The 2021 high school baseball season was all set to begin and Ryan Gill was more than ready.
The Kearny High School junior right hander was hoping to get the ball to start the season against Dickinson of Jersey City – and sure enough, Kearny head coach Dave Smart rewarded Gill with the Opening Day start.
“I was ready to go,” Gill said. “I wanted the ball. All day long, I had the feeling that I would have a good game.”
“We were expecting a lot from him,” Smart said. “I told him that he was going to be a main guy.”
Gill hadn’t heard such words before, considering that his entire sophomore year was wiped away with the COVID-19 pandemic. Gill, a lanky, 6-foot-5 specimen, had always been known for his basketball prowess. But baseball?
“He can move as a shortstop,” Smart said. “He has a big bat. He just never had the chance last year. Freshman year, we wondered what we could do with the kid. He’s a monster, but he can move. He’s a big athletic kid. I figured he could get outs for us.”
But Gill wanted to pitch. He wanted to get the opportunity to show what he could do on the mound right away.
“I knew that I had to take on a bigger role this year, but I encouraged that,” Gill said. “I knew that I had to pick my game up a little and be a bigger leader.”
Now, Smart rewards Gill by giving him the Opening Day start.
Before the game begins, Gill had a positive premonition.
“I was warming up before the game and I just felt like I knew I was going to have a big game,” Gill said. “I just felt great warming up. My arm felt good. I never really thought I could struggle. From the first pitch, I felt zoned in.”
Gill was definitely in the zone. He allowed just one hit and struck out nine. At the plate, Gill had two hits and scored three runs, leading the Kardinals to a 12-2 win in the season opener.
For his efforts, Gill has been named The Observer Athlete of the Week for the past week.
Gill said that he was really looking forward to the start, especially after missing last year with the pandemic.
“Definitely missing last year made me more anxious to play,” Gill said. “I just had more confidence going forward.”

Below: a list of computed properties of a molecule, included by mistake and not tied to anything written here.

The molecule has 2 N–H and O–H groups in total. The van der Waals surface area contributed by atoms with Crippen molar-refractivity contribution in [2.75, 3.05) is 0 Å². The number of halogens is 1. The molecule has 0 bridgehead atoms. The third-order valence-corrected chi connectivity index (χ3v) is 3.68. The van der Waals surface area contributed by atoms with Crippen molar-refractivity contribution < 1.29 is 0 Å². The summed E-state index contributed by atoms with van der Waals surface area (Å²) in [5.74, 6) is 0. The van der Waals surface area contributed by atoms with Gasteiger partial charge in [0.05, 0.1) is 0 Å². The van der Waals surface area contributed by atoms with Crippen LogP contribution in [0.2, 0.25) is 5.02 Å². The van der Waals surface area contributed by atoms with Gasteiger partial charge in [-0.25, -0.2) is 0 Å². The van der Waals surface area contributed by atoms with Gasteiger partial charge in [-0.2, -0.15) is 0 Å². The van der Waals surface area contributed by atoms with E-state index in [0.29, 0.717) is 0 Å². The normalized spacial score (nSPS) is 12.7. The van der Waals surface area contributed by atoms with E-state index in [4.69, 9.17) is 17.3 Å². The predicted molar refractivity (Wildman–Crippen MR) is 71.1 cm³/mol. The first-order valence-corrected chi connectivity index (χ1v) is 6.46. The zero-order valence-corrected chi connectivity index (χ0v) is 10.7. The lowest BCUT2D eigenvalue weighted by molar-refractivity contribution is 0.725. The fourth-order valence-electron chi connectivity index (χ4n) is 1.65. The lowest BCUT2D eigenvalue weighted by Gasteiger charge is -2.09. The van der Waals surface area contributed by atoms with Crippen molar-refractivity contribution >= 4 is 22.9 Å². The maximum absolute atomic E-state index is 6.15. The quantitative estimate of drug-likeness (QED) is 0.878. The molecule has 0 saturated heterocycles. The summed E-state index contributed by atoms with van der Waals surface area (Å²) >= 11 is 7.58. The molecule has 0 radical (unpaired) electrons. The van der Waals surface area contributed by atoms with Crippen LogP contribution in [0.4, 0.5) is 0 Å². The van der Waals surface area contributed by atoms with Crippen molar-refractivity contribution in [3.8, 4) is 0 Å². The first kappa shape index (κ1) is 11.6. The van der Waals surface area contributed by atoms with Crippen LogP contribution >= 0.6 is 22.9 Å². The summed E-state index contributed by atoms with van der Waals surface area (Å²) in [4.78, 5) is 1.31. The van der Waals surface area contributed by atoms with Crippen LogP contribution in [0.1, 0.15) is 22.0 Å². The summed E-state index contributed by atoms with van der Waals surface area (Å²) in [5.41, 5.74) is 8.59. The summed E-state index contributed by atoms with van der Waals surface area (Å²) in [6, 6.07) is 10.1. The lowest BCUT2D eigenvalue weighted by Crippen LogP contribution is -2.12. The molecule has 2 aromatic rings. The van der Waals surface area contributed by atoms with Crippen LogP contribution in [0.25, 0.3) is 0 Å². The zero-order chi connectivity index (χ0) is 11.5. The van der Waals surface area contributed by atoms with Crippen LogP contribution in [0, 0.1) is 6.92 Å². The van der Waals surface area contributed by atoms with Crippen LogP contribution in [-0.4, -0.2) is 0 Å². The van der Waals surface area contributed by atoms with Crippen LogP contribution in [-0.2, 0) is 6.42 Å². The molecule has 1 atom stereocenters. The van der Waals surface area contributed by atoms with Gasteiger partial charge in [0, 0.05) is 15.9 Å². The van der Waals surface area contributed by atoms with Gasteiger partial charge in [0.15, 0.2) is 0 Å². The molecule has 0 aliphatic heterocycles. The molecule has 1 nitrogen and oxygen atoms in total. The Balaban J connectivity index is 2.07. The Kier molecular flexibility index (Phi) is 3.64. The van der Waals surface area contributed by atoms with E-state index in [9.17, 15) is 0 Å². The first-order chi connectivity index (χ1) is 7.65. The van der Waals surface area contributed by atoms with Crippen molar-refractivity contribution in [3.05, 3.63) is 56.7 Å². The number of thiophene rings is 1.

When Gill doesn’t pitch, he will play shortstop, especially when Chris Serrano is on the mound. One way or the other, Gill’s part of the plan moving forward.
Smart likes the way Gill has developed, going from a 5-foot-10 freshman to a 6-foot-5 specimen now.
“I couldn’t believe how big he got so fast,” Smart said. “I asked him, ‘How did you get so tall so fast?’ With that much growth, you might have some awkwardness. But he didn’t have that at all. He’s just a hard worker. He’s equally good as a hitter as he is a pitcher. With games backing up, you need to have kids like him who can throw and then play the next game. If he tells me he’s sore, I won’t throw him out there. I’m not going to ruin him.”
Smart said that he will continue to monitor Gill’s progress throughout the season.
“He’s almost sneaky fast as a pitcher,” Smart said. “The way he whips the ball at you and brings it. Everything he throws moves. He really has developed as a pitcher. I’m just letting him go. I won’t mess with his mechanics. If it’s natural to him, we’ll let him go. I think we always knew that he had it in him. Well, he’s proven it, now he has to do a little more. It’s a nice thing for me.”
While Gill has been good in basketball, he knows where his bread is buttered.
“No question, my focus is baseball,” Gill said. “I want to play baseball in college. But I just want to come out and have fun.”
If Gill has more games like the one he enjoyed last week, he’s going to have tons of fun.
Kearny junior right-handed pitcher/shortstop Ryan Gill. Photo by Jim Hague
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Jim Hague | Observer Sports Writer
Sports Writer Jim Hague was with The Observer for 20+ years — and his name is one of the most recognizable in all of sports journalism. The St. Peter’s Prep and Marquette alum kicked off his journalism career post Marquette at the Daily Record, where he remained until 1985. Following shorts stints at two other newspapers, in September 1986, he joined the now-closed Hudson Dispatch, where he remained until 1991, when its doors were finally shut.
It was during his tenure at The Dispatch that Hague’s name and reputation as one of country’s hardest-working sports reporters grew. He won several New Jersey Press Association and North Jersey Press Club Awards in that timeframe.
In 1991, he became a columnist for The Hudson Reporter chain of newspapers — and he remains with them to this day.
In addition to his work at The Observer and The Hudson Reporter, Hague is also an Associated Press stringer, where he covers Seton Hall University men’s basketball, New York Red Bulls soccer and occasionally, New Jersey Devils hockey.
He’s also doing work at The Morristown Daily Record, the very newspaper where his journalism career began.
During his career, he also worked for Dorf Feature Services, which provided material for the Star-Ledger. While there, he covered the New York Knicks and the New Jersey Nets.
Hague is also known for his announcing work — and he’s done PA work for Rutgers Newark and NJIT.
Hague is the author of the book “Braddock: The Rise of the Cinderella Man.”